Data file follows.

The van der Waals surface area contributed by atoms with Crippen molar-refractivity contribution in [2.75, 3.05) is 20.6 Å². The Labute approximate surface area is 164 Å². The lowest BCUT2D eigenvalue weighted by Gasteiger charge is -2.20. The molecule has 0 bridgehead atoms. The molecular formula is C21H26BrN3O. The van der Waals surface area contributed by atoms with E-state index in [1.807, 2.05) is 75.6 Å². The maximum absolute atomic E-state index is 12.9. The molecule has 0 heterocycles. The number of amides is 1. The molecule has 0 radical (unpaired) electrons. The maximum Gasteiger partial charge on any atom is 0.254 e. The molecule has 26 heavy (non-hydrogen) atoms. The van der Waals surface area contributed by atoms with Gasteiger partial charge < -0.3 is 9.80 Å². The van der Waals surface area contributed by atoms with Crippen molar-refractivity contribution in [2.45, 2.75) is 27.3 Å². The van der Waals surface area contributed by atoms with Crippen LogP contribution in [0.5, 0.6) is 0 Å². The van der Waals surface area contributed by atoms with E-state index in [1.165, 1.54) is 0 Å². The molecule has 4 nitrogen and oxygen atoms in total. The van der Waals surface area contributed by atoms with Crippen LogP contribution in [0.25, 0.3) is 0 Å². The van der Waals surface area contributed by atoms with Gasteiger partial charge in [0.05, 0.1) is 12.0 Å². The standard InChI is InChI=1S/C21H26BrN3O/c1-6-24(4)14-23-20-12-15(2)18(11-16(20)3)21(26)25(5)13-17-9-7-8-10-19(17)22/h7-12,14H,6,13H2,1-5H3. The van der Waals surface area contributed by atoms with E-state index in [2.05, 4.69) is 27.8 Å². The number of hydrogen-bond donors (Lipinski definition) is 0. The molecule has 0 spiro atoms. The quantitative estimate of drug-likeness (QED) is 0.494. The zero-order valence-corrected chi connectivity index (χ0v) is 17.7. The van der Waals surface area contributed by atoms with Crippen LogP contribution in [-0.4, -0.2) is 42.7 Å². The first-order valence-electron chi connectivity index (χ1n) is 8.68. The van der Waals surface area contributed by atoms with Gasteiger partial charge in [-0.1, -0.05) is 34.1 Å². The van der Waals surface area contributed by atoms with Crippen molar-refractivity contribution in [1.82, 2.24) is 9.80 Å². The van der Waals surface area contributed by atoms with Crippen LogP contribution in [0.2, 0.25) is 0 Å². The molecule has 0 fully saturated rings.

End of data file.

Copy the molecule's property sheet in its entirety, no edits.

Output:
The van der Waals surface area contributed by atoms with Crippen molar-refractivity contribution in [2.75, 3.05) is 20.6 Å². The Labute approximate surface area is 164 Å². The lowest BCUT2D eigenvalue weighted by Gasteiger charge is -2.20. The molecule has 0 bridgehead atoms. The molecular formula is C21H26BrN3O. The van der Waals surface area contributed by atoms with E-state index in [1.807, 2.05) is 75.6 Å². The maximum absolute atomic E-state index is 12.9. The molecule has 0 heterocycles. The number of amides is 1. The molecule has 0 radical (unpaired) electrons. The maximum Gasteiger partial charge on any atom is 0.254 e. The molecule has 26 heavy (non-hydrogen) atoms. The van der Waals surface area contributed by atoms with Gasteiger partial charge < -0.3 is 9.80 Å². The van der Waals surface area contributed by atoms with Crippen molar-refractivity contribution in [2.45, 2.75) is 27.3 Å². The van der Waals surface area contributed by atoms with Crippen LogP contribution in [0.5, 0.6) is 0 Å². The van der Waals surface area contributed by atoms with E-state index in [1.165, 1.54) is 0 Å². The molecule has 4 nitrogen and oxygen atoms in total. The van der Waals surface area contributed by atoms with Crippen LogP contribution in [0.25, 0.3) is 0 Å². The van der Waals surface area contributed by atoms with Gasteiger partial charge in [0.05, 0.1) is 12.0 Å². The standard InChI is InChI=1S/C21H26BrN3O/c1-6-24(4)14-23-20-12-15(2)18(11-16(20)3)21(26)25(5)13-17-9-7-8-10-19(17)22/h7-12,14H,6,13H2,1-5H3. The van der Waals surface area contributed by atoms with E-state index in [2.05, 4.69) is 27.8 Å². The number of hydrogen-bond donors (Lipinski definition) is 0. The molecule has 0 spiro atoms. The quantitative estimate of drug-likeness (QED) is 0.494. The zero-order valence-corrected chi connectivity index (χ0v) is 17.7. The van der Waals surface area contributed by atoms with Crippen LogP contribution in [-0.4, -0.2) is 42.7 Å². The first-order valence-electron chi connectivity index (χ1n) is 8.68. The van der Waals surface area contributed by atoms with Gasteiger partial charge in [-0.1, -0.05) is 34.1 Å². The van der Waals surface area contributed by atoms with Crippen molar-refractivity contribution in [1.82, 2.24) is 9.80 Å². The van der Waals surface area contributed by atoms with Crippen LogP contribution in [0.2, 0.25) is 0 Å². The molecule has 0 fully saturated rings.